FY2014The Conservation Biology Institute (CBI) will work with the Great Basin to develop a Conservation Planning Atlas (also commonly called gateways) using Data Basin technology (www.databasin.org) to serve the data integration, collaboration and partner engagement needs.
Conservation Planning Atlases (CPA) are a customized interface of the Data Basin platform that include special branding, curation of spatial content, direct links to selected sites (e.g., other LCC Conservation Planning Atlas (e.g., nplcc.databasin.org), additional upload capacity if needed, and access to premium analytical tools. The CPA will allow Great Basin LCC staff and stakeholders to integrate spatial information to coordinate and promote conservation throughout the region. By default, the CPA will include all existing functionality of Data Basin, but will be tailored to meet specific project needs. Data Basin is composed of multiple components that can be easily customized (e.g., user-defined working groups, access to all of Data Basin, and analytical tools).
FY2015Funds for Modification #4 will continue the project work by using Miradi, a tool to support the Open Standards, will be the tool to represent and document Key Ecological Attributes (KEAs) and indicators across the entire geography. KEAs are those aspects of a conservation target/element that are essential to understand its condition & viability. Spatial maps will be developed to represent the spatial heterogeneity of the condition of targets. Information will eventually be displayed on an interactive web-based tool. Funds will also be used for continuation developing a Conservation Planning Atlas (also commonly called gateways) using Data Basin technology (www.databasin.org) to serve the data integration, collaboration and partner engagement needs and integration with California Climate Commons.
In developing this assessment, we will map the spatial condition of KEAs and their associated indicators using 4 different values that correspond to the Open Standards work: Poor, Fair, Good, and Very Good. The thresholds for determining these values will be defined through an expert solicitation process that precedes the mapping.
Modification #4 continues the overall goal of the project: to develop a collaborative Landscape Conservation Design (LCD) for the NW Basin and Range region. This is a highly synthetic process of bringing together existing information, expert solicitation, and plan review to understanding condition, threats, and strategies across the landscape. Thus, we are calling this the NW Basin & Range Synthesis (NWBRS). This project is using the Open Standards for the Practice of Conservation (Open Standards) as a primary tool to conceptualize and synthesize ecological information across jurisdictional boundaries the project. A critical part of the project is to identify the current condition and future threats of conservation targets.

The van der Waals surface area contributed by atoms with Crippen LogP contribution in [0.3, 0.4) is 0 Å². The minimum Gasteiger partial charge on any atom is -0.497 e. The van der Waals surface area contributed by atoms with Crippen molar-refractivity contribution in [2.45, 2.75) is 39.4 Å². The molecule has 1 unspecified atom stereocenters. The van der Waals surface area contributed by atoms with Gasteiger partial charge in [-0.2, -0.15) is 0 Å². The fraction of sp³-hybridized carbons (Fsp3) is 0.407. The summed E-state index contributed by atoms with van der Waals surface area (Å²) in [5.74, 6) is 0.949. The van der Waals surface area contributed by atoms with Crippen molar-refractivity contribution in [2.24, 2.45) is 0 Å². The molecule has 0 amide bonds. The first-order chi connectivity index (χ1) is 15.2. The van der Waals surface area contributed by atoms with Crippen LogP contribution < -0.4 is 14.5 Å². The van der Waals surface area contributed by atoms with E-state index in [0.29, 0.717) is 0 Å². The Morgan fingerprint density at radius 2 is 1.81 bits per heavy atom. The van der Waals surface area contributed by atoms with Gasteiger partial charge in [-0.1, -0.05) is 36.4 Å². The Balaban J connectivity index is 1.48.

FY2015In this second phase of the project we would like to document what we have found so far in a peer reviewed publication to share more widely our findings with colleagues. More importantly we want to take the opportunity of having developed a relationship with interviewees and continue the interviews including more managers, particularly those who have contacted us to be part of the surveys. We will test improved new climate web tools such as CBI’s climate console. In particular we will explore the addition of near-term climate forecast delivery, which was requested by most survey participants.
FY2016Conservation Biology Institute (CBI) will continue to perform spatial analysis for a collaborative landscape conservation effort focused in the Northwest Great Basin region. The GBLCC, in partnership with the USFWS, Resilient Landscapes Collaborative, and others will develop a Landscape Conservation Design for the western half of the Northern Basin and Range Ecoregion.
The purpose of Modification #
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